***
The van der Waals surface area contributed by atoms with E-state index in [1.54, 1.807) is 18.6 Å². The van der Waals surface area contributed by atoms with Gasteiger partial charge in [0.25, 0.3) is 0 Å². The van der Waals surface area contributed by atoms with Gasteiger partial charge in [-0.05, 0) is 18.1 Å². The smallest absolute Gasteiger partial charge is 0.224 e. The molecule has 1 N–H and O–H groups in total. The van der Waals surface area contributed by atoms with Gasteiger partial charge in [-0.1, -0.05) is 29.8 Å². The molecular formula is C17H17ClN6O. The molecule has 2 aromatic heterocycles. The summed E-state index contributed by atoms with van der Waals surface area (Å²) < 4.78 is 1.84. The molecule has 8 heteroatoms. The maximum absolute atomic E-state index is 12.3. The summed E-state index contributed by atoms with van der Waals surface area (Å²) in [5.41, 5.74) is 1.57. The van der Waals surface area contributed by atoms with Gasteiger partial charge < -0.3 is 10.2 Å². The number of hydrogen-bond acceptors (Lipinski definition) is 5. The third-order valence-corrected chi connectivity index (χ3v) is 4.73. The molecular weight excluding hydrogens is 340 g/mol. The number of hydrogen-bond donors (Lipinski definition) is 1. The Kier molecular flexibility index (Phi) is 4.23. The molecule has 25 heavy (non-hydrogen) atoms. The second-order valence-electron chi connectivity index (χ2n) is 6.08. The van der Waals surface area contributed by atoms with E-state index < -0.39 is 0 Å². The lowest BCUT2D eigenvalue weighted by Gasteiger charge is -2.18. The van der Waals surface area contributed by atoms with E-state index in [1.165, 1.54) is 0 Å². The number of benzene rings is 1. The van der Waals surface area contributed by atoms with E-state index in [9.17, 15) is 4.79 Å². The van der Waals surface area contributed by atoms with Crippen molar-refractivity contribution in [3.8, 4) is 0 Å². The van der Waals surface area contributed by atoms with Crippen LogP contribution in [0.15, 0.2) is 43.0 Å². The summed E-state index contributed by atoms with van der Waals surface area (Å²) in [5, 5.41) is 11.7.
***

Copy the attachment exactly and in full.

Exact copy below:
The van der Waals surface area contributed by atoms with E-state index in [1.54, 1.807) is 18.6 Å². The van der Waals surface area contributed by atoms with Gasteiger partial charge in [0.25, 0.3) is 0 Å². The van der Waals surface area contributed by atoms with Gasteiger partial charge in [-0.05, 0) is 18.1 Å². The smallest absolute Gasteiger partial charge is 0.224 e. The molecule has 1 N–H and O–H groups in total. The van der Waals surface area contributed by atoms with Gasteiger partial charge in [-0.1, -0.05) is 29.8 Å². The molecular formula is C17H17ClN6O. The molecule has 2 aromatic heterocycles. The summed E-state index contributed by atoms with van der Waals surface area (Å²) < 4.78 is 1.84. The molecule has 8 heteroatoms. The maximum absolute atomic E-state index is 12.3. The summed E-state index contributed by atoms with van der Waals surface area (Å²) in [5.41, 5.74) is 1.57. The van der Waals surface area contributed by atoms with Gasteiger partial charge < -0.3 is 10.2 Å². The number of hydrogen-bond acceptors (Lipinski definition) is 5. The third-order valence-corrected chi connectivity index (χ3v) is 4.73. The molecular weight excluding hydrogens is 340 g/mol. The number of hydrogen-bond donors (Lipinski definition) is 1. The Kier molecular flexibility index (Phi) is 4.23. The molecule has 25 heavy (non-hydrogen) atoms. The second-order valence-electron chi connectivity index (χ2n) is 6.08. The van der Waals surface area contributed by atoms with E-state index < -0.39 is 0 Å². The lowest BCUT2D eigenvalue weighted by Gasteiger charge is -2.18. The van der Waals surface area contributed by atoms with E-state index in [1.165, 1.54) is 0 Å². The number of benzene rings is 1. The van der Waals surface area contributed by atoms with E-state index in [9.17, 15) is 4.79 Å². The van der Waals surface area contributed by atoms with Crippen molar-refractivity contribution in [3.8, 4) is 0 Å². The van der Waals surface area contributed by atoms with Crippen LogP contribution in [0.15, 0.2) is 43.0 Å². The summed E-state index contributed by atoms with van der Waals surface area (Å²) in [5, 5.41) is 11.7.